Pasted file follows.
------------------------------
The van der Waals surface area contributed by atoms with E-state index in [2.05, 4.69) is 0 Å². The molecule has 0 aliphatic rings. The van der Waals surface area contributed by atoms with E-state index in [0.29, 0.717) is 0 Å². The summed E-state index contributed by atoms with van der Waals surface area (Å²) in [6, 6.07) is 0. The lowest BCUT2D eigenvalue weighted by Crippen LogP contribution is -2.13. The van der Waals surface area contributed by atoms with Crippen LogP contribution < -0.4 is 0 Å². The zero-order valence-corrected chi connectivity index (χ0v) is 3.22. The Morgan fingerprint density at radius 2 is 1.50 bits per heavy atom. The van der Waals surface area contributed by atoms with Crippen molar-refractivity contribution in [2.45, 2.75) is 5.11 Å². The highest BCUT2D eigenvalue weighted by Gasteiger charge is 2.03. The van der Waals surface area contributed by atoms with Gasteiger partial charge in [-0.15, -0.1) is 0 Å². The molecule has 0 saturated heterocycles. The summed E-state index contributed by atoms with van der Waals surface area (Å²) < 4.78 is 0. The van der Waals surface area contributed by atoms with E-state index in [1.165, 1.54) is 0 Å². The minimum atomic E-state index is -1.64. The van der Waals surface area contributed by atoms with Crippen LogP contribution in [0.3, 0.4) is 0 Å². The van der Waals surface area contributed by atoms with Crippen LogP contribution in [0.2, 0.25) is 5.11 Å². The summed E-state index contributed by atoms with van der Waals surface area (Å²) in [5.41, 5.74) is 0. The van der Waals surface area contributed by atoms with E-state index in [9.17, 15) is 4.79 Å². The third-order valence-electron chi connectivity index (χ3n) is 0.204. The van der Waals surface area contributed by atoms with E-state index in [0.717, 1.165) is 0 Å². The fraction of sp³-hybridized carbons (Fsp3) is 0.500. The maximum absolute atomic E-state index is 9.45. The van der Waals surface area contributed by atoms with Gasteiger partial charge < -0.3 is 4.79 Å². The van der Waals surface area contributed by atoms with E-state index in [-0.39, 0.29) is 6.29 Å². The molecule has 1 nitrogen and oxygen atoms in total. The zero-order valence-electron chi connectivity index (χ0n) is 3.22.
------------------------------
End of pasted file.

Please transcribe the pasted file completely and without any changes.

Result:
The van der Waals surface area contributed by atoms with E-state index in [2.05, 4.69) is 0 Å². The molecule has 0 aliphatic rings. The van der Waals surface area contributed by atoms with E-state index in [0.29, 0.717) is 0 Å². The summed E-state index contributed by atoms with van der Waals surface area (Å²) in [6, 6.07) is 0. The lowest BCUT2D eigenvalue weighted by Crippen LogP contribution is -2.13. The van der Waals surface area contributed by atoms with Crippen LogP contribution < -0.4 is 0 Å². The zero-order valence-corrected chi connectivity index (χ0v) is 3.22. The Morgan fingerprint density at radius 2 is 1.50 bits per heavy atom. The van der Waals surface area contributed by atoms with Crippen molar-refractivity contribution in [2.45, 2.75) is 5.11 Å². The highest BCUT2D eigenvalue weighted by Gasteiger charge is 2.03. The van der Waals surface area contributed by atoms with Gasteiger partial charge in [-0.15, -0.1) is 0 Å². The molecule has 0 saturated heterocycles. The summed E-state index contributed by atoms with van der Waals surface area (Å²) < 4.78 is 0. The van der Waals surface area contributed by atoms with E-state index in [1.165, 1.54) is 0 Å². The minimum atomic E-state index is -1.64. The van der Waals surface area contributed by atoms with Crippen LogP contribution in [0.3, 0.4) is 0 Å². The van der Waals surface area contributed by atoms with Crippen LogP contribution in [0.2, 0.25) is 5.11 Å². The summed E-state index contributed by atoms with van der Waals surface area (Å²) in [5.41, 5.74) is 0. The van der Waals surface area contributed by atoms with E-state index in [9.17, 15) is 4.79 Å². The third-order valence-electron chi connectivity index (χ3n) is 0.204. The van der Waals surface area contributed by atoms with E-state index in [0.717, 1.165) is 0 Å². The fraction of sp³-hybridized carbons (Fsp3) is 0.500. The maximum absolute atomic E-state index is 9.45. The van der Waals surface area contributed by atoms with Gasteiger partial charge < -0.3 is 4.79 Å². The van der Waals surface area contributed by atoms with E-state index in [-0.39, 0.29) is 6.29 Å². The molecule has 1 nitrogen and oxygen atoms in total. The zero-order valence-electron chi connectivity index (χ0n) is 3.22.